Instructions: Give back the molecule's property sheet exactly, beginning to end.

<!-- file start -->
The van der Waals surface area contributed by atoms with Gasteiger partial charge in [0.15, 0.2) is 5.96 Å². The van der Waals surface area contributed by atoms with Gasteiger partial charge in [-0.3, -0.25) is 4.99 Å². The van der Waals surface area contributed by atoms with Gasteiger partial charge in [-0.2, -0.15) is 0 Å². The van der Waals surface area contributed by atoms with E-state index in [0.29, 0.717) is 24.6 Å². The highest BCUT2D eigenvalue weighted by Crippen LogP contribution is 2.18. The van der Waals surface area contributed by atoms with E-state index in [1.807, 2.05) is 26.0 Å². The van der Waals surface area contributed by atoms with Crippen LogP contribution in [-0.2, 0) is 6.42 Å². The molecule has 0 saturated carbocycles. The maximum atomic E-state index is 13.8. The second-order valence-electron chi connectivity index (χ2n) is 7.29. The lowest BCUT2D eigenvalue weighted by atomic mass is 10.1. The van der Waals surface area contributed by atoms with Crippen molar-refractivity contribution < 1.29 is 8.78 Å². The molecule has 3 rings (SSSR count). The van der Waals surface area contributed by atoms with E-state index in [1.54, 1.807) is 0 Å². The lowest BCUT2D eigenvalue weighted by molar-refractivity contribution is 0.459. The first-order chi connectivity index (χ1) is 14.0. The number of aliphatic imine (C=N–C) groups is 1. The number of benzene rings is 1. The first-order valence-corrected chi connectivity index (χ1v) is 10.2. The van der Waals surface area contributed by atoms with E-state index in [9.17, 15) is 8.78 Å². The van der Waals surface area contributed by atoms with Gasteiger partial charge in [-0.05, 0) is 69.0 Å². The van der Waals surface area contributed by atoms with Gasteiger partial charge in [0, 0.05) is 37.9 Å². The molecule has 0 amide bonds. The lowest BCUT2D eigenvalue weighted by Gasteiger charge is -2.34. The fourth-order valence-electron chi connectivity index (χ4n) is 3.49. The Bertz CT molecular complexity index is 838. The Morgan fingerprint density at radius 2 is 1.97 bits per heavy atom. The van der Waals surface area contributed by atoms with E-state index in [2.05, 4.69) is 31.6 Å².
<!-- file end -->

The van der Waals surface area contributed by atoms with Gasteiger partial charge in [0.15, 0.2) is 5.96 Å². The van der Waals surface area contributed by atoms with Gasteiger partial charge in [-0.3, -0.25) is 4.99 Å². The van der Waals surface area contributed by atoms with Gasteiger partial charge in [-0.2, -0.15) is 0 Å². The van der Waals surface area contributed by atoms with E-state index in [0.29, 0.717) is 24.6 Å². The highest BCUT2D eigenvalue weighted by Crippen LogP contribution is 2.18. The van der Waals surface area contributed by atoms with E-state index in [1.807, 2.05) is 26.0 Å². The van der Waals surface area contributed by atoms with Crippen LogP contribution in [-0.2, 0) is 6.42 Å². The molecule has 0 saturated carbocycles. The maximum atomic E-state index is 13.8. The second-order valence-electron chi connectivity index (χ2n) is 7.29. The lowest BCUT2D eigenvalue weighted by atomic mass is 10.1. The van der Waals surface area contributed by atoms with Crippen molar-refractivity contribution < 1.29 is 8.78 Å². The molecule has 3 rings (SSSR count). The van der Waals surface area contributed by atoms with E-state index in [1.54, 1.807) is 0 Å². The lowest BCUT2D eigenvalue weighted by molar-refractivity contribution is 0.459. The first-order chi connectivity index (χ1) is 14.0. The number of aliphatic imine (C=N–C) groups is 1. The number of benzene rings is 1. The first-order valence-corrected chi connectivity index (χ1v) is 10.2. The van der Waals surface area contributed by atoms with E-state index in [9.17, 15) is 8.78 Å². The van der Waals surface area contributed by atoms with Gasteiger partial charge in [-0.05, 0) is 69.0 Å². The van der Waals surface area contributed by atoms with Gasteiger partial charge in [0, 0.05) is 37.9 Å². The molecule has 0 amide bonds. The lowest BCUT2D eigenvalue weighted by Gasteiger charge is -2.34. The fourth-order valence-electron chi connectivity index (χ4n) is 3.49. The Bertz CT molecular complexity index is 838. The Morgan fingerprint density at radius 2 is 1.97 bits per heavy atom. The van der Waals surface area contributed by atoms with E-state index in [2.05, 4.69) is 31.6 Å².